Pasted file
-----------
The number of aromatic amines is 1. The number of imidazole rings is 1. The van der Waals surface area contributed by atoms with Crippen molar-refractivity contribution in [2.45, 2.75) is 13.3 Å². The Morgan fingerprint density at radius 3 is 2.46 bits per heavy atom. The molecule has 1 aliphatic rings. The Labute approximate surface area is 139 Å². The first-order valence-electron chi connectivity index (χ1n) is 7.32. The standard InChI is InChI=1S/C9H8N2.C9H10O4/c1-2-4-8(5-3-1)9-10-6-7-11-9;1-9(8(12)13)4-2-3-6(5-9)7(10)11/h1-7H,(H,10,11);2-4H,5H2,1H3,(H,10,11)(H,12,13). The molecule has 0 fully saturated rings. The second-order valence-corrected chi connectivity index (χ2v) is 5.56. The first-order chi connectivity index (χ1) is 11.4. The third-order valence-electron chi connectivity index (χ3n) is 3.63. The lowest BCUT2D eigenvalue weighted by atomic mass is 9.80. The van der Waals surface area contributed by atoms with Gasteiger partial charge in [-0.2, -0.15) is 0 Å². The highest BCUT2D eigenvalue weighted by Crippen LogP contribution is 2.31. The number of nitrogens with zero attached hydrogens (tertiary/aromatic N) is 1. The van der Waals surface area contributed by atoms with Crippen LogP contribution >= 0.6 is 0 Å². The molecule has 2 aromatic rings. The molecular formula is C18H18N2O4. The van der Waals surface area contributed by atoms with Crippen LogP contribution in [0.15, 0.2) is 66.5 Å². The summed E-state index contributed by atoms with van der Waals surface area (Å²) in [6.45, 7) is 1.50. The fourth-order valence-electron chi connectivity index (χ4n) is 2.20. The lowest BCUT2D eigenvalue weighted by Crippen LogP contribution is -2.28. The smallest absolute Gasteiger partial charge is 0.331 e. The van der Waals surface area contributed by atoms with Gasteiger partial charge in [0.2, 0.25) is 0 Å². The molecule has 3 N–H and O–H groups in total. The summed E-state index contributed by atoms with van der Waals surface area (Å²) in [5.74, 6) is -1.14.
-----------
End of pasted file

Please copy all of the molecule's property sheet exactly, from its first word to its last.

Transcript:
The number of aromatic amines is 1. The number of imidazole rings is 1. The van der Waals surface area contributed by atoms with Crippen molar-refractivity contribution in [2.45, 2.75) is 13.3 Å². The Morgan fingerprint density at radius 3 is 2.46 bits per heavy atom. The molecule has 1 aliphatic rings. The Labute approximate surface area is 139 Å². The first-order valence-electron chi connectivity index (χ1n) is 7.32. The standard InChI is InChI=1S/C9H8N2.C9H10O4/c1-2-4-8(5-3-1)9-10-6-7-11-9;1-9(8(12)13)4-2-3-6(5-9)7(10)11/h1-7H,(H,10,11);2-4H,5H2,1H3,(H,10,11)(H,12,13). The molecule has 0 fully saturated rings. The second-order valence-corrected chi connectivity index (χ2v) is 5.56. The first-order chi connectivity index (χ1) is 11.4. The third-order valence-electron chi connectivity index (χ3n) is 3.63. The lowest BCUT2D eigenvalue weighted by atomic mass is 9.80. The van der Waals surface area contributed by atoms with Gasteiger partial charge in [-0.2, -0.15) is 0 Å². The highest BCUT2D eigenvalue weighted by Crippen LogP contribution is 2.31. The number of nitrogens with zero attached hydrogens (tertiary/aromatic N) is 1. The van der Waals surface area contributed by atoms with Crippen LogP contribution >= 0.6 is 0 Å². The molecule has 2 aromatic rings. The molecular formula is C18H18N2O4. The van der Waals surface area contributed by atoms with Crippen LogP contribution in [0.15, 0.2) is 66.5 Å². The summed E-state index contributed by atoms with van der Waals surface area (Å²) in [6.45, 7) is 1.50. The fourth-order valence-electron chi connectivity index (χ4n) is 2.20. The lowest BCUT2D eigenvalue weighted by Crippen LogP contribution is -2.28. The smallest absolute Gasteiger partial charge is 0.331 e. The van der Waals surface area contributed by atoms with Gasteiger partial charge in [0.2, 0.25) is 0 Å². The molecule has 3 N–H and O–H groups in total. The summed E-state index contributed by atoms with van der Waals surface area (Å²) in [5.74, 6) is -1.14.